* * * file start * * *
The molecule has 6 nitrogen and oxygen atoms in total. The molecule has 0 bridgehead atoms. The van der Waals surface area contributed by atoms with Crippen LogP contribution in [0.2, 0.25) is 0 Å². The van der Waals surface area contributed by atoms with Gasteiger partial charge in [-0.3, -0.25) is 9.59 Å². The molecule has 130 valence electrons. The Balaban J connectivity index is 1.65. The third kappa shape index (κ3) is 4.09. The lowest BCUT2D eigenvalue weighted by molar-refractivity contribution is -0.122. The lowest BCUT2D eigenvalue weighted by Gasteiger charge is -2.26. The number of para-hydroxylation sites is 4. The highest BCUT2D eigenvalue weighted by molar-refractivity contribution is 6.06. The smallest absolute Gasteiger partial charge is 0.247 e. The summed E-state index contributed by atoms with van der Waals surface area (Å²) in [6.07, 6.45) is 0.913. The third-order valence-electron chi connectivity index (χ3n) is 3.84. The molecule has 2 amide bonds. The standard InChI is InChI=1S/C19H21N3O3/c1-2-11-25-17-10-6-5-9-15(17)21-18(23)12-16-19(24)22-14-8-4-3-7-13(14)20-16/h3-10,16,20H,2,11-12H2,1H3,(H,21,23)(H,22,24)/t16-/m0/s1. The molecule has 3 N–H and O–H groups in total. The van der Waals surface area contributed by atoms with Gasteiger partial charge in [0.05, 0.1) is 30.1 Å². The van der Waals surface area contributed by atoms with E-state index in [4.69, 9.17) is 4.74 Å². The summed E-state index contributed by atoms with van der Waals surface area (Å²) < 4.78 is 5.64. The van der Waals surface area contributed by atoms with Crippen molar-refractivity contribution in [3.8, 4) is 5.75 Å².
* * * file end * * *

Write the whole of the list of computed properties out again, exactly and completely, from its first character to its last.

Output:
The molecule has 6 nitrogen and oxygen atoms in total. The molecule has 0 bridgehead atoms. The van der Waals surface area contributed by atoms with Crippen LogP contribution in [0.2, 0.25) is 0 Å². The van der Waals surface area contributed by atoms with Gasteiger partial charge in [-0.3, -0.25) is 9.59 Å². The molecule has 130 valence electrons. The Balaban J connectivity index is 1.65. The third kappa shape index (κ3) is 4.09. The lowest BCUT2D eigenvalue weighted by molar-refractivity contribution is -0.122. The lowest BCUT2D eigenvalue weighted by Gasteiger charge is -2.26. The number of para-hydroxylation sites is 4. The highest BCUT2D eigenvalue weighted by molar-refractivity contribution is 6.06. The smallest absolute Gasteiger partial charge is 0.247 e. The summed E-state index contributed by atoms with van der Waals surface area (Å²) in [6.07, 6.45) is 0.913. The third-order valence-electron chi connectivity index (χ3n) is 3.84. The molecule has 2 amide bonds. The standard InChI is InChI=1S/C19H21N3O3/c1-2-11-25-17-10-6-5-9-15(17)21-18(23)12-16-19(24)22-14-8-4-3-7-13(14)20-16/h3-10,16,20H,2,11-12H2,1H3,(H,21,23)(H,22,24)/t16-/m0/s1. The molecule has 3 N–H and O–H groups in total. The van der Waals surface area contributed by atoms with Gasteiger partial charge in [0.05, 0.1) is 30.1 Å². The van der Waals surface area contributed by atoms with E-state index in [4.69, 9.17) is 4.74 Å². The summed E-state index contributed by atoms with van der Waals surface area (Å²) < 4.78 is 5.64. The van der Waals surface area contributed by atoms with Crippen molar-refractivity contribution in [3.8, 4) is 5.75 Å².